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UMS Concert Program, December 11: Boston Symphony Orchestra - 1935

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Day
11
Month
December
Year
1935
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(This is the program provided by the Boston Symphony Orchestra for this concert. You can also view the UMS program).

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OCR Text

Season: 1935-1936
Hill Auditorium Ann Arbor

INC.
FIFTY-FIFTH SEASON
Wednesday Evening, December 11
Fifty-Seventh Annual Choral Union Concert Series, of the University of Michigan Auspices, University Musical Society
SYMPHONY HALL The Home of the Boston Symphony Orchestra
Hill Auditorium l&mvtrmtg of Jftirljigan Amt Arbor
FIFTY-FIFTH SEASON, 1935-1936
Boston Symphony Orchestra
INCORPORATED
Dr. SERGE KOUSSEVITZKY, Conductor
RICHARD BURGIN, Assistant Conductor
Concert Bulletin
WEDNESDAY EVENING, December 11
with historical and descriptive notes By John N. Burk
COPYRIGHT, lggg, BY BOSTON SYMPHONY ORCHESTRA, Inc.
The OFFICERS and TRUSTEES of the BOSTON SYMPHONY ORCHESTRA, Inc.
Benti.ey W. Warren........ President
Henry B. Sawyer........Vice-President
Ernest B. Dane.........Treasurer
Allston Burr Henry B. Cabot Ernest B. Dane N. Penrose Hallowell M. A. De Wolfe Howe
Roger I. Lee William Phillips Henry B. Sawyer Pierpont L. Stackpole Edward A. Taft
Bentley W. Warren
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To Our Patrons in Ann Arbor:
A Association known as the Friends of the Boston Symphony Orchestra was formed last year, and at the end of the year had a membership of more than 2,000. The members of this Association are those who in expression of their interest in music and their admiration for the performances of our Orchestra contribute in small or larger amounts toward its current operating expenses. It is well known that an Orchestra of this size and quality can not cover its expense with receipts from its performances, even though it plays a very exacting schedule.
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I hope and confidently expect that this year's membership in the Friends of the Orchestra will be greatly increased over last year's and I invite all who are interested in maintaining this pre-eminent Orchestra to enroll as members.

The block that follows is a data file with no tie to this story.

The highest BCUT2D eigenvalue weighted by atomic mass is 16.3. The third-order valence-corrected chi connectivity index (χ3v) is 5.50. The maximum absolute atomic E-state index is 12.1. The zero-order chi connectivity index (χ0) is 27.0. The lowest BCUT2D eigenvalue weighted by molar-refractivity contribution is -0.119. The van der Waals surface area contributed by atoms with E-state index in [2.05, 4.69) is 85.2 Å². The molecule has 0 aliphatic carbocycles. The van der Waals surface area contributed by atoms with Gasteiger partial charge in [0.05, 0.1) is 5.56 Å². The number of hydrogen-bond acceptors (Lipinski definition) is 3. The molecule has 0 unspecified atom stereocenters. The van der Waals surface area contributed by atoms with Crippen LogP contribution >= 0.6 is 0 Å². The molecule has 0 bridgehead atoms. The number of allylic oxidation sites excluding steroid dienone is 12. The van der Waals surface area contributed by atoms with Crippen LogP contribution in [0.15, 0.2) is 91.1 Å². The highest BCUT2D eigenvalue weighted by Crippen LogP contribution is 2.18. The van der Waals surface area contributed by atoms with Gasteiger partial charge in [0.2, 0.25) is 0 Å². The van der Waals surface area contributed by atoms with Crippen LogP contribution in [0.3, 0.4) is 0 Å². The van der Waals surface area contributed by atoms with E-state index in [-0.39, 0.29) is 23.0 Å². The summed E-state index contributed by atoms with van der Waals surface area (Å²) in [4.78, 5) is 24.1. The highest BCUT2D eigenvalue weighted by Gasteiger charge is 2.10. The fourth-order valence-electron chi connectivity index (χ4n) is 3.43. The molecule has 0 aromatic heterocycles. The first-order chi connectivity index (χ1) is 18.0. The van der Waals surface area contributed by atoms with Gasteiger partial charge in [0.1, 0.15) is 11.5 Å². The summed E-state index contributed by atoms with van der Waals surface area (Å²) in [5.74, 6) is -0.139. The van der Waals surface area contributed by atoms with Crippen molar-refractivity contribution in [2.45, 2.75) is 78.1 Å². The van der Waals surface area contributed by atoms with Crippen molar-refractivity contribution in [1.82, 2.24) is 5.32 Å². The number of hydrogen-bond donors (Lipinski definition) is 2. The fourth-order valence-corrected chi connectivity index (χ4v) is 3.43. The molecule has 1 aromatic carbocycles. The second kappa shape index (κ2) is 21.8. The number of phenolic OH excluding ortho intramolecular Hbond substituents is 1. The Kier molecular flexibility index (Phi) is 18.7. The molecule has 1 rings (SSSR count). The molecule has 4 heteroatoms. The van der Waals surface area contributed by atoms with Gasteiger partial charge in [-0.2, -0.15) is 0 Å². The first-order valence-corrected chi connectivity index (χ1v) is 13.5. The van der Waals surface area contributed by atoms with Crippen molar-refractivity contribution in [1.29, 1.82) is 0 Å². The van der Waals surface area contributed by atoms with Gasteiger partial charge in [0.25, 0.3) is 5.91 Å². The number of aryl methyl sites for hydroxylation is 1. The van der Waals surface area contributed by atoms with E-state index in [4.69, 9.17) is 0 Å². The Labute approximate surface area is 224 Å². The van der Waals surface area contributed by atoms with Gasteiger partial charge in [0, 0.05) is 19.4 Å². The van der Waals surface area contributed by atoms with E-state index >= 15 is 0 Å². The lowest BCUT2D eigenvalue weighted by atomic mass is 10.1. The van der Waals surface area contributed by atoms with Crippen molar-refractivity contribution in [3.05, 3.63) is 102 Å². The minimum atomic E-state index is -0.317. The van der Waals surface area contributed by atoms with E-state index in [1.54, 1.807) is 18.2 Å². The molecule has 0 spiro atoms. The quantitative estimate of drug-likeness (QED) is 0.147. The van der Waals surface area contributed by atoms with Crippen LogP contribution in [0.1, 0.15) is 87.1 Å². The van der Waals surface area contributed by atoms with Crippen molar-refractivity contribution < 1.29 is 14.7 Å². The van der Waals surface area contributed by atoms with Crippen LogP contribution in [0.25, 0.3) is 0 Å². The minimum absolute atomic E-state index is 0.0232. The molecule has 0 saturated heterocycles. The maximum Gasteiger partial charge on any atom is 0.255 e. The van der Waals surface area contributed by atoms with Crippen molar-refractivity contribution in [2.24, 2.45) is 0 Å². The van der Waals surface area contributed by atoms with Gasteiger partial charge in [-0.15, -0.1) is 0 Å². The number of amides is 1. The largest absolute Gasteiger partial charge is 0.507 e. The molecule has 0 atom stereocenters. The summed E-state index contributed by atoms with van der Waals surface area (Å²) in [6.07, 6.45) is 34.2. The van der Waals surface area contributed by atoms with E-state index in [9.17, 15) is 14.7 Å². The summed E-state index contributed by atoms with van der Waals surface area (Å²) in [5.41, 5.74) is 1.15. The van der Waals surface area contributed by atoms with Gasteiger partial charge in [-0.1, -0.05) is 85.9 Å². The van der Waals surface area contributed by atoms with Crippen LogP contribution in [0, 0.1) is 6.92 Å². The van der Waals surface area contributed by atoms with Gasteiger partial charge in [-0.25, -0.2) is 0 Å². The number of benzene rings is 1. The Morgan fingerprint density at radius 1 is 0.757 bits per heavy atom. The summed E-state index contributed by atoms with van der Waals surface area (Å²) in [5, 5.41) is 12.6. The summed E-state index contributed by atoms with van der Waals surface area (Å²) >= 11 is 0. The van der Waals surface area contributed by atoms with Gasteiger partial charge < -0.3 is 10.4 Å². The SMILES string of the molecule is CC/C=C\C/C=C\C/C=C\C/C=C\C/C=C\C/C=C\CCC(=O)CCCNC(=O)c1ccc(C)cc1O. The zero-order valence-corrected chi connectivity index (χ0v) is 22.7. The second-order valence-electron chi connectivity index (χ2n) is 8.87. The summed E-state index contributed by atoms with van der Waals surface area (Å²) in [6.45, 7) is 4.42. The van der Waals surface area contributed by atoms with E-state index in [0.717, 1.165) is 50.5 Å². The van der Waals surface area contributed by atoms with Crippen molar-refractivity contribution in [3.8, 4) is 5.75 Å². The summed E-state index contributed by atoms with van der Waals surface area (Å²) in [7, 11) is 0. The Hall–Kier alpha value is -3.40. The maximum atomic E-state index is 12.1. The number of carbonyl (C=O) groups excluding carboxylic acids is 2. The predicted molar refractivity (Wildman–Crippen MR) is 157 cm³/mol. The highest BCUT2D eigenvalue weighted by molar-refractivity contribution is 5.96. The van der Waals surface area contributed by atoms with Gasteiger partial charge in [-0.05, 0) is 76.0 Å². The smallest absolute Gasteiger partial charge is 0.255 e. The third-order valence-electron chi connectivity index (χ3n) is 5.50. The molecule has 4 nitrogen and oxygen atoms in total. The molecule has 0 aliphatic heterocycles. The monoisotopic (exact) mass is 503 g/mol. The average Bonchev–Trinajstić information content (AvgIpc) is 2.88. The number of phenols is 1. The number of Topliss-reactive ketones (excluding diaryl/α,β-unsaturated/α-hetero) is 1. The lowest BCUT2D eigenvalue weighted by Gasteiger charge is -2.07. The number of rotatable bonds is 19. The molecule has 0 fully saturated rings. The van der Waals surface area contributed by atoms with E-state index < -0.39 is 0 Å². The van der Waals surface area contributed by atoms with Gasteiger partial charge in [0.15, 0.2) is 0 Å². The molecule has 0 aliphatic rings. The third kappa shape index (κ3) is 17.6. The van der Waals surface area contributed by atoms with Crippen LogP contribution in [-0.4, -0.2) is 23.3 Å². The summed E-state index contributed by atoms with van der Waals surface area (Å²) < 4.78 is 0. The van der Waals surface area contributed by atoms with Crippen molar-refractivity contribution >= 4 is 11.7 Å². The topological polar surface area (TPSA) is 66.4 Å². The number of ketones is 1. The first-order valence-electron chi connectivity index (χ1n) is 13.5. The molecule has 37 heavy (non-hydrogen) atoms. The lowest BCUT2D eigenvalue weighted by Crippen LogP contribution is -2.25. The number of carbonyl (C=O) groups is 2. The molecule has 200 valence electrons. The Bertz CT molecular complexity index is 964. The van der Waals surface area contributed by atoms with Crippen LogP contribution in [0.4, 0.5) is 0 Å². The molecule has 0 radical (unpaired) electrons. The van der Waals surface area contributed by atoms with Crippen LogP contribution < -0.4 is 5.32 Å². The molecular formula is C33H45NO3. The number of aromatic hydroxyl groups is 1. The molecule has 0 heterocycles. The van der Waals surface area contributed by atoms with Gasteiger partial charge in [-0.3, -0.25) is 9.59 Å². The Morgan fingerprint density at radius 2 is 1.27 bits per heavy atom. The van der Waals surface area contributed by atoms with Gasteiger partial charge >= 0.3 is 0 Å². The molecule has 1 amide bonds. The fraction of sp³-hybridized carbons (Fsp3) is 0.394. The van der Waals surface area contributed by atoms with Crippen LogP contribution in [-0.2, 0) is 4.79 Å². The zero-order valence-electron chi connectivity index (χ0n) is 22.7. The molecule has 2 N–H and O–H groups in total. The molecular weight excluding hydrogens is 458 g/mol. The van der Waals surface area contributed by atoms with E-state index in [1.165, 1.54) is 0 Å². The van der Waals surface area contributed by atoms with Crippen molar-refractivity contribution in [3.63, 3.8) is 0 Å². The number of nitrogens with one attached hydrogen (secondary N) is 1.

Edward A. Taft. Chairman of Friends of the Boston Symphony Orchestra.
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Hill Auditorium luibfraity of fKirljinatt Aun Arbor
Boston Symphony Orchestra
FIFTY-FIFTH SEASON, 1935-1936 Dr. SERGE KOUSSEVITZKY, Conductor
WEDNESDAY EVENING, December 11
Programme
Handel..............Concerto for Two Wind Choirs, with String
Orchestra (edited by G. F. Kogel)
I. Pomposo
II. Allegro
III. A tempo ordinario
IV. Largo V. Allegro
Sibelius ........"Pohjola's Daughter," Symphonic Fantasia, Op. 49
Ravel..........................."La Valse," Choreographic Poem
INTERMISSION
Strauss .................."Ein Heldenleben," Tone Poem, Op. 40
CONCERTO IN F MAJOR FOR STRINGS AND TWO WIND
ORCHESTRAS
By George Frideric Handel Born at Halle, February 23, 1685; died at London, April i4, 1759
ihrysander, zealously assembling the manuscripts of Handel, and Vv bringing many unknown scores to light, found two concertos with double wind choirs -one in B major (without horns) and one in F major in eight complete movements and some fragmentary sketches. The concerto first publicly appeared in Chrysander's edition of the composer's works, published by the German Handel Society, in 1886. The edition here used is that of Gustav F. Kogel, 1902. Kogel has taken the movements which appear in Chrysander in this order: the first, the second, the sixth, the fourth, the eighth. His emendations have consisted of explicit phrasing and bowing indications; likewise a filling in of voices, and an occasional embellishment in the notation.
Handel has used for his concerto grosso a string orchestra. Against this contrasting background he has set two concertini of wind instruments, evenly divided and each containing two horns in F, two oboes and a bassoon (Kogel has doubled the bassoon part).